No, no, don’t worry: there isn’t a line in “The Wasteland” that refers to baseball – um, as far as we know. (And no, Eliot’s reference to “apeneck Sweeney” in another poem is not a comment on the Steroid Era.) It’s just that it is April: Baseball factoid freaks have been Jonesing for some tough trivia nuts to rap on their friends’ heads, and all they generally get until at least mid-May are incredibly inflated or deflated early season numbers that are meaningless because of tiny sample sizes (e.g., a few days into the season Ryan Howard was on a pace to drive in 360 runs this season – I did the math personally on April 3rd).
So, let’s see if we can’t help out here – your challenges:
First, Cliff Lee’s 12-strikeout, 99-pitch, complete game shutout of Washington April 14th was the Phillies’ second complete game in a row, following up Roy Halladay’s 3-2 win over the Nats the night before with a 4-0 victory. Lee’s effort, however, was a genuine MLB rarity, only the second whipping of an opponent with at least 12 K’s and less than 100 pitches. Name the first pitcher to accomplish this feat.
Second, exactly one MLB pitcher faced both Ted Williams (in 1959) and Julio Franco (in 1983). Who could that have been?
Need a hint? This pitcher won 15 Gold Gloves.
Third, name the first MLB player to take a paternity leave from his team under the new paternity leave rule.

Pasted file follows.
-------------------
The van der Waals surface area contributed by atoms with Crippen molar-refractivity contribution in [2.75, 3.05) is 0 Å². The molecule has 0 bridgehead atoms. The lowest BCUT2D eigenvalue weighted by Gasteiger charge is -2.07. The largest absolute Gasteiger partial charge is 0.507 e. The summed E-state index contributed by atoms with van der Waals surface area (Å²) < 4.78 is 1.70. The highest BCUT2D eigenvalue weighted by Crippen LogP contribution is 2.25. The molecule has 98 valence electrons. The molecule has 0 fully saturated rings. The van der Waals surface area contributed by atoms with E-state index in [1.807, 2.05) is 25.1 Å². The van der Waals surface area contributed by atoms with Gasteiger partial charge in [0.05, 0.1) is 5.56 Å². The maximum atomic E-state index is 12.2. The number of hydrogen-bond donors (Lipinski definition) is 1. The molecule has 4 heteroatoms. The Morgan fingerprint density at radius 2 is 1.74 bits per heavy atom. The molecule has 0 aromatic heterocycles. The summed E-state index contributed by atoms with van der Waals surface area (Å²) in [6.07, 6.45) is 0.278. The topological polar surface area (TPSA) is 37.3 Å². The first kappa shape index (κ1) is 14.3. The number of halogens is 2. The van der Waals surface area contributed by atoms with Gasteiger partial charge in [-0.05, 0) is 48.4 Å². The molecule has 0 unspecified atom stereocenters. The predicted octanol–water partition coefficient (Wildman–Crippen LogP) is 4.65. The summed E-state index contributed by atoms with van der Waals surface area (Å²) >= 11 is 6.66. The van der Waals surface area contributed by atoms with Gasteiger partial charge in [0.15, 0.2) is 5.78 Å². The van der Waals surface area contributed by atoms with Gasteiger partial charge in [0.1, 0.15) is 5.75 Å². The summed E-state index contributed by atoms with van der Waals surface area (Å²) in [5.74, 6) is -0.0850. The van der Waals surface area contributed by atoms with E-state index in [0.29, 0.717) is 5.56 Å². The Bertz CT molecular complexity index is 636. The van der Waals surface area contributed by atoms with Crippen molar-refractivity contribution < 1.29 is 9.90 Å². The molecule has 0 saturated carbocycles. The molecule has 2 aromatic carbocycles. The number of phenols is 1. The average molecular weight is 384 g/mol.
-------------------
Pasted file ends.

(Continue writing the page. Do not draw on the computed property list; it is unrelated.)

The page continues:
One: Sandy Koufax also did this during one of his no-hitters, according to Tom McCarthy, one of the Phils’ TV broadcasters. In which of his four no-hitters Koufax punched out 12 and stayed under 100 tosses is the tougher question because he recorded 12, 13 and 14 strikeouts in three of those four efforts, but pitch counts were not routinely published in the ’60’s. So, good luck with that; my money’s on his 1965, 14-K effort over the Cubs, a 1-0 win with no walks on September 9th. (The Elias Sports Bureau keeps such information hermetically sealed in a mayonnaise jar on Funk and Wagnall’s porch, to steal baldly from Johnny Carson.)
Two: The only pitcher to face both the Splendid Splinter and Julio the Ancient was Jim Kaat. (DOCUMENTATION ALERT: There is – here – no firm source on this alleged fact. I received this challenge and the answer to it myself via text messages from Paul Stone, MD, the noted New Jersey internist/oncologist and Phillies fan on April 14th, and as we all know, he could be lying. Perhaps Dr. Stone will comment and give up his source.)
Three: Colby Lewis of the Rangers left his team April 13th to attend to his wife, Jenny, and their newborn daughter, Elizabeth Grace. Before we go all warm and squishy about MLB’s family consciousness here, though, it should be noted that players may go to the “PL” for only 24 to 72 hours. Lewis is expected to make his next start on Tuesday…but we offer him and his family appropriate congratulations with the hope that single players uninvolved in relationships do not press the point that this rule, arguably, discriminates against them.
Delgado, Francisco. “A.L.: Low & Outside.” The Philadelphia Inquirer 16 Apr. 2011: E4.
“Florida at Philadelphia.” Major League Baseball. Comcast SportsNet. CSN-P, Philadelphia, 15 Apr. 2011.
“National League No Hitters.” Baseball-Almanac.com. 16 Apr. 2011.